There’s a relationship between Mary and the liturgy. She’s the model of the spiritual attitude with which the church celebrates and lives. The divine mysteries, any names for Mary is the attentive Virgin. She’s the Virgin in prayer. She’s the Virgin Mother and the Virgin presenting offerings. What do we do in liturgy? This is what Paul VI goes through. In this document, we seek to be attentive, to offer a prayer, to be the maternal church that gathers the world under the wings and heals its sufferings and presents offerings. Mary is a model of a spiritual attitude, which every Christian should have when he or she celebrates and lives the divine mysteries. So she’s not a replacement of the mystery. She’s the model for how we live and express those mysteries.

More taken from the discussion:

The words which are vehicles for Spirit are revelatory in Scripture, but they’re dogmatic in other forms. And dogmas are words, and you have to use the right words. The doctor is writing the prescription for you. He can’t prescribe arsenic instead of aspirin, it matters which words he writes down on the pad. It matters what terms we use in our dogma. And that’s why the Church argues over these things. You have to have the wording just right. As Chesterton has said, the Church is a lion tamer, and she’s running with tigers and lions and dragons. And everything has to be just right in order to keep the balance. One wrong slip of words, Chesterton finishes, and all the stained glass would be broken and all the Christmas trees destroyed. Yeah. As it happened, when we goofed up our understanding of the sacramentality of the church, broke windows, and whitewashed the art, you have to be very careful in how you prescribe it.

We prefer to have a kind of loosey-goosey why can’t we just say, be healthy? Why do we have to have doctors and med school and big medical manuals? Well, because it matters how strong a dose you prescribe. You have to argue about this. And sometimes the arguments have to go on for 300 years before we pinned down our correct definition of transubstantiation in order to make sense out of reality and symbol…John Carbone, again in his book, Wellspring of Worship writes The Virgin Mary is the Church as it dawns in a single person. Let’s see who knew that? Oh yeah. Second Vatican Council Lumen Gentium, the document on the Church. How should we end this with a chapter on Mary? Mary is the Church as it dawns in a single person.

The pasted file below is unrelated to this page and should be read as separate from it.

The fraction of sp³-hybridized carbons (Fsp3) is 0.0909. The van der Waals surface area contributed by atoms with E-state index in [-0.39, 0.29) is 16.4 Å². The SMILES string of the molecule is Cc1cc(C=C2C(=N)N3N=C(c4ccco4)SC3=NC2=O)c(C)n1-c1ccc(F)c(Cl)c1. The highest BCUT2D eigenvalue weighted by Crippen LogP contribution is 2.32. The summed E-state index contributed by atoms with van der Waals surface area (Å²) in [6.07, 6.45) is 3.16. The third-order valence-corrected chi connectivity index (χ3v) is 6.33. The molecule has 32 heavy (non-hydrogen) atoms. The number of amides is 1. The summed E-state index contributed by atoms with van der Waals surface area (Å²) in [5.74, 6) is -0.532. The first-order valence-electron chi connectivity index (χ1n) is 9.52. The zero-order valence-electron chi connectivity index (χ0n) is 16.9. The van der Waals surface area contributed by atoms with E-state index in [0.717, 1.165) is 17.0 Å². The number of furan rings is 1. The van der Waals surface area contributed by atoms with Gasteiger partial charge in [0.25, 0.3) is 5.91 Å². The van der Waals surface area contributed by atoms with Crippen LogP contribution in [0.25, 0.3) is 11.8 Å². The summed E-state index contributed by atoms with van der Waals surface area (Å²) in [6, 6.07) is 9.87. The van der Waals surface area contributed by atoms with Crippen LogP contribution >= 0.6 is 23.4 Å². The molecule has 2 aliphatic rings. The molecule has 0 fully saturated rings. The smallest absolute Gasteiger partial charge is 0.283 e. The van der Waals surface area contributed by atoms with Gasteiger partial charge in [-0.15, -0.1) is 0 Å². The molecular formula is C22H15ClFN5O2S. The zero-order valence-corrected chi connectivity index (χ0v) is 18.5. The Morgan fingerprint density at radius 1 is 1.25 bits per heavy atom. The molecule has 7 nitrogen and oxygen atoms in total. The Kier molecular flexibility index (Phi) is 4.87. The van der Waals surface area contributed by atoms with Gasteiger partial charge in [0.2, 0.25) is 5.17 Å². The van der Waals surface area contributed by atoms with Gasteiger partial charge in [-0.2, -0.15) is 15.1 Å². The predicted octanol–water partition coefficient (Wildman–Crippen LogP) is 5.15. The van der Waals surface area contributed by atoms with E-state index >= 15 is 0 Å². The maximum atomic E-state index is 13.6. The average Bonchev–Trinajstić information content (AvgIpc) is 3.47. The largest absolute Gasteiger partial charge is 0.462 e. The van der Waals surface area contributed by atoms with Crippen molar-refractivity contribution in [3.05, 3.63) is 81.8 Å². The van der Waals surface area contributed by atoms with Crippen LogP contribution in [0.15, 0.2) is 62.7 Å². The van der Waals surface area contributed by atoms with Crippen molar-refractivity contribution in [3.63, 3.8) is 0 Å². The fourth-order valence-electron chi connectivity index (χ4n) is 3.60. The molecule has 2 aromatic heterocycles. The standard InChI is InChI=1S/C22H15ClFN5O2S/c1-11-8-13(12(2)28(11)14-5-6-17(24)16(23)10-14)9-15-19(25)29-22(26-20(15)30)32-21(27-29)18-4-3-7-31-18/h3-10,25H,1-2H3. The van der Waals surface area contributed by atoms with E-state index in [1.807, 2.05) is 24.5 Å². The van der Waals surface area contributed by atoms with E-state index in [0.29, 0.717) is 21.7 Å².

For more podcast episodes of this series, visit the
Pathways to Sacred Mysteries w/Dr. David Fagerberg page


David W. Fagerberg is a Professor in the Department of Theology at the University of Notre Dame. He holds master’s degrees from Luther Northwestern Seminary, St. John’s University (Collegeville), Yale Divinity School, and Yale University. His Ph.D. is from Yale University in liturgical theology.

Fagerberg’s work has explored how the Church’s lex credendi (law of belief) is founded upon the Church’s lex orandi (law of prayer). This was expressed in Theologia Prima (Hillenbrand Books, 2003). He has integrated into this the Eastern Orthodox understanding of asceticism by considering its role in preparing the liturgical person. This was treated in On Liturgical Asceticism (Catholic University Press, 2013). And these two themes come together in Consecrating the World: On Mundane Liturgical Theology (Angelico Press, 2016).

He also has an avocation in G. K. Chesterton, having published Chesterton is Everywhere (Emmaus Press, 2013) and The Size of Chesterton’s Catholicism (University of Notre Dame, 1998).


Here are a few of Dr. Fagerberg’s books:
Liturgical Theology Liturgical Mysticism Liturgical Theology Theological Theology